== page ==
Othman himself lost several fingers while disposing of unexploded ordnance in 2018.
“The EOD is completely civilian and we need the equipment to rescue people,” he said.
The EOD has appealed to international bodies to pressure Israel into allowing the much-needed equipment.
The Electronic Intifada joined Othman’s EOD team on a mission in the eastern Gaza neighborhood of Zeitoun in July.
After almost three hours of combing the area under the scorching sun, the four-member crew found an Iron Dome missile that had been launched in May 2023.
The crew used ropes to move the explosive remnants.
“We don’t have any bomb suits due to the siege,” Othman said. “We use ropes to move the explosive remnants, although this is a very primitive way, because we don’t have robots or modern equipment.”
The crews have only a single four-wheel cart to facilitate ordnance transportation. And due to the lack of bulldozers, they use shovels and other basic tools for excavation.
Once removed, the ordnance is then loaded onto the beds of their trucks, which are not shrapnel-proof.
Othman noted that the lack of equipment puts crews’ lives at risk.
And yet another challenge faced by the crews is that they are not able to extract deep-buried ordnance.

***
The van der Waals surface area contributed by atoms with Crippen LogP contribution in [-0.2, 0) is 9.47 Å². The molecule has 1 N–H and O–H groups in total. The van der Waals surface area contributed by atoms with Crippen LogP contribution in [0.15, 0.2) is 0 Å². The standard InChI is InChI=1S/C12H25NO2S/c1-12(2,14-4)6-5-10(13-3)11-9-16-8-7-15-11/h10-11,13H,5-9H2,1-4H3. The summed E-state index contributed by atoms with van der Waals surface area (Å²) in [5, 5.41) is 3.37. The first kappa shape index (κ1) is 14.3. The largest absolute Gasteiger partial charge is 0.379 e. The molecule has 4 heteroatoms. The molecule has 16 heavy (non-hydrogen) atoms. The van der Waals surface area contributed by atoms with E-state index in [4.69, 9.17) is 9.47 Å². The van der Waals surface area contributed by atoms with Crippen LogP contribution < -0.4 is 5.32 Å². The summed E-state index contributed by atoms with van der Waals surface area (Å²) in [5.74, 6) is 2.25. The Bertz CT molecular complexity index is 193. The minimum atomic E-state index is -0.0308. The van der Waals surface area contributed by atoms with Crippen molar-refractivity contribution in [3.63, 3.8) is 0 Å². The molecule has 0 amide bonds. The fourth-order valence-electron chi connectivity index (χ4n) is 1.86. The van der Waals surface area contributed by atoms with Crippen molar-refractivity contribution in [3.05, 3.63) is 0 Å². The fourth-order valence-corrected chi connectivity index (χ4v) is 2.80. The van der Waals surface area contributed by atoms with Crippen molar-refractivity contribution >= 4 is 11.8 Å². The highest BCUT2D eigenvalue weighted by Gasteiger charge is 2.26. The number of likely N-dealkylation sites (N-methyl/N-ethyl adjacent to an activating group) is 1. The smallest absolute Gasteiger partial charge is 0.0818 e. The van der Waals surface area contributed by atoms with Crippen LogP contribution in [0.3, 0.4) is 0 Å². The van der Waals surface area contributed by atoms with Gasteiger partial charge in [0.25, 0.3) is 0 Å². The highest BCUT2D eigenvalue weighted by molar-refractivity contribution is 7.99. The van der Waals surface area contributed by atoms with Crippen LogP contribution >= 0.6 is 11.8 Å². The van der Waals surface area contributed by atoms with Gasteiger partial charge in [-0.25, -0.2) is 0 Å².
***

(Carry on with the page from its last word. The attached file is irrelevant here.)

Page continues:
“We don’t have equipment,” Othman said. “We can’t pull out deep-buried bombs. We have to wait for UNMAS to work on fully funded projects.”
While the EOD teams and UNMAS have disposed of dozens of deep-buried bombs in recent years, Othman said there are still at least seven deep-buried bombs in Gaza.
To dispose of the unexploded ordnance, the crews use explosive material to detonate it off-site.
“We still have dozens of unexploded Israeli white phosphorus [bombs] since 2008 and we still don’t know how to dispose of them,” he said. “The needed explosive material is missing in Gaza and Israel has refused to [let it enter].”
Ayman Shamlakh, the owner of Al-Baidar Resort on the coast of Gaza City, is still waiting for an EOD team to remove unexploded ordnance from his property.
In February 2023, Israel targeted the resort with a barrage of rockets, reducing it to ruins.
“Israel claimed the place was used for military purposes,” said Shamlakh, who noted that there is no truth to this claim. He ran the resort for 25 years, and it was his primary source of income, earning around $50,000 a year.